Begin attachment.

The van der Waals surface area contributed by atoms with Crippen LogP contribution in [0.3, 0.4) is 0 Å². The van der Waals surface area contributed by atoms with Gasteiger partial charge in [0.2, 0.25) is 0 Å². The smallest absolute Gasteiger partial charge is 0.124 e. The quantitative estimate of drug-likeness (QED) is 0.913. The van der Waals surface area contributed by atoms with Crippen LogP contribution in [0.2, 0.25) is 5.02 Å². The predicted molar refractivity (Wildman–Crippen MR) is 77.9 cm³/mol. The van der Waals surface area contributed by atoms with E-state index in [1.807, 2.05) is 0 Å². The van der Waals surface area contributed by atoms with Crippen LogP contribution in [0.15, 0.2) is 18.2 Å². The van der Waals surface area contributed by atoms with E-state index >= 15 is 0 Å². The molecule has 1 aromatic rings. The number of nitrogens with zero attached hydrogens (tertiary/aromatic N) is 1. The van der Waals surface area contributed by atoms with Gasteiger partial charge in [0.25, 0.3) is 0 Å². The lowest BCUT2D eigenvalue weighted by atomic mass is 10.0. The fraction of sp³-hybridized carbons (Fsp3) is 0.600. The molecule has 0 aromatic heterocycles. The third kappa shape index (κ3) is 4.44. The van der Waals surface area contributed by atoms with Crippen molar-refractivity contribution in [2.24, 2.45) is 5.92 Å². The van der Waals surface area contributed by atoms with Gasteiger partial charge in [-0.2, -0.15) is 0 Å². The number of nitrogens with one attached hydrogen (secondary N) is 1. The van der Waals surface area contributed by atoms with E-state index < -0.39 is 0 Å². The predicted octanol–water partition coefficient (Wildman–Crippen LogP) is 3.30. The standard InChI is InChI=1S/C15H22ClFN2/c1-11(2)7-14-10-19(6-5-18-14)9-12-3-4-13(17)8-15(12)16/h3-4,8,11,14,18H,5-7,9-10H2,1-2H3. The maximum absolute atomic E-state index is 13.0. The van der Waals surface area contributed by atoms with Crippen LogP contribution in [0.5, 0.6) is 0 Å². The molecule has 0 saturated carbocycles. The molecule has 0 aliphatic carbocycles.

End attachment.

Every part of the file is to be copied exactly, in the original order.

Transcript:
The van der Waals surface area contributed by atoms with Crippen LogP contribution in [0.3, 0.4) is 0 Å². The van der Waals surface area contributed by atoms with Gasteiger partial charge in [0.2, 0.25) is 0 Å². The smallest absolute Gasteiger partial charge is 0.124 e. The quantitative estimate of drug-likeness (QED) is 0.913. The van der Waals surface area contributed by atoms with Crippen LogP contribution in [0.2, 0.25) is 5.02 Å². The predicted molar refractivity (Wildman–Crippen MR) is 77.9 cm³/mol. The van der Waals surface area contributed by atoms with E-state index in [1.807, 2.05) is 0 Å². The van der Waals surface area contributed by atoms with Crippen LogP contribution in [0.15, 0.2) is 18.2 Å². The van der Waals surface area contributed by atoms with E-state index >= 15 is 0 Å². The molecule has 1 aromatic rings. The number of nitrogens with zero attached hydrogens (tertiary/aromatic N) is 1. The van der Waals surface area contributed by atoms with Gasteiger partial charge in [0.25, 0.3) is 0 Å². The lowest BCUT2D eigenvalue weighted by atomic mass is 10.0. The fraction of sp³-hybridized carbons (Fsp3) is 0.600. The molecule has 0 aromatic heterocycles. The third kappa shape index (κ3) is 4.44. The van der Waals surface area contributed by atoms with Crippen molar-refractivity contribution in [2.24, 2.45) is 5.92 Å². The van der Waals surface area contributed by atoms with Gasteiger partial charge in [-0.2, -0.15) is 0 Å². The number of nitrogens with one attached hydrogen (secondary N) is 1. The van der Waals surface area contributed by atoms with E-state index < -0.39 is 0 Å². The predicted octanol–water partition coefficient (Wildman–Crippen LogP) is 3.30. The standard InChI is InChI=1S/C15H22ClFN2/c1-11(2)7-14-10-19(6-5-18-14)9-12-3-4-13(17)8-15(12)16/h3-4,8,11,14,18H,5-7,9-10H2,1-2H3. The maximum absolute atomic E-state index is 13.0. The van der Waals surface area contributed by atoms with Crippen LogP contribution in [0.5, 0.6) is 0 Å². The molecule has 0 saturated carbocycles. The molecule has 0 aliphatic carbocycles.